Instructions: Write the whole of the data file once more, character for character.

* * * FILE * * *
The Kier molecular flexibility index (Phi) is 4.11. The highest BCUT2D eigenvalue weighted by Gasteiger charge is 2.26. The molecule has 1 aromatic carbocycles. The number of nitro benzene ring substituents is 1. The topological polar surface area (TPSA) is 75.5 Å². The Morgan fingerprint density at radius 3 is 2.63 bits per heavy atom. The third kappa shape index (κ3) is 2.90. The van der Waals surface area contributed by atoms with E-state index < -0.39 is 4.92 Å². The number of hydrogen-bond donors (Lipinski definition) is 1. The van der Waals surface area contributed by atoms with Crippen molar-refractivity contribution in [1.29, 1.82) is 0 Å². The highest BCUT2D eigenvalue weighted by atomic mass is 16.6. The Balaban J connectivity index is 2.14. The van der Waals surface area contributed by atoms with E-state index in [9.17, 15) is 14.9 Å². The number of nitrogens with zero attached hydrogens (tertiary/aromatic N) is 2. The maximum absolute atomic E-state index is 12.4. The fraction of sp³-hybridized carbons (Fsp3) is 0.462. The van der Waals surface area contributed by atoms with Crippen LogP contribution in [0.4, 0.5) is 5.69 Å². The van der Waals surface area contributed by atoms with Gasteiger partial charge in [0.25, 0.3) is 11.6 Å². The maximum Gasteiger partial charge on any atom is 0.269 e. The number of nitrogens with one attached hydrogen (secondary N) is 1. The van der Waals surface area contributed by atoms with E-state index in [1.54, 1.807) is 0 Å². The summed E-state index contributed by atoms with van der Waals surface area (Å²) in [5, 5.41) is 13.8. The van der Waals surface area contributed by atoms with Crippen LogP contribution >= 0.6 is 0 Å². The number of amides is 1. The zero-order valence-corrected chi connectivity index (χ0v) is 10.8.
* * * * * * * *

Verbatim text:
The Kier molecular flexibility index (Phi) is 4.11. The highest BCUT2D eigenvalue weighted by Gasteiger charge is 2.26. The molecule has 1 aromatic carbocycles. The number of nitro benzene ring substituents is 1. The topological polar surface area (TPSA) is 75.5 Å². The Morgan fingerprint density at radius 3 is 2.63 bits per heavy atom. The third kappa shape index (κ3) is 2.90. The van der Waals surface area contributed by atoms with E-state index < -0.39 is 4.92 Å². The number of hydrogen-bond donors (Lipinski definition) is 1. The van der Waals surface area contributed by atoms with Crippen molar-refractivity contribution in [1.29, 1.82) is 0 Å². The highest BCUT2D eigenvalue weighted by atomic mass is 16.6. The Balaban J connectivity index is 2.14. The van der Waals surface area contributed by atoms with E-state index in [9.17, 15) is 14.9 Å². The number of nitrogens with zero attached hydrogens (tertiary/aromatic N) is 2. The maximum absolute atomic E-state index is 12.4. The fraction of sp³-hybridized carbons (Fsp3) is 0.462. The van der Waals surface area contributed by atoms with Crippen LogP contribution in [0.4, 0.5) is 5.69 Å². The van der Waals surface area contributed by atoms with Gasteiger partial charge in [0.25, 0.3) is 11.6 Å². The maximum Gasteiger partial charge on any atom is 0.269 e. The number of nitrogens with one attached hydrogen (secondary N) is 1. The van der Waals surface area contributed by atoms with E-state index in [1.54, 1.807) is 0 Å². The summed E-state index contributed by atoms with van der Waals surface area (Å²) in [5, 5.41) is 13.8. The van der Waals surface area contributed by atoms with Crippen LogP contribution >= 0.6 is 0 Å². The number of amides is 1. The zero-order valence-corrected chi connectivity index (χ0v) is 10.8.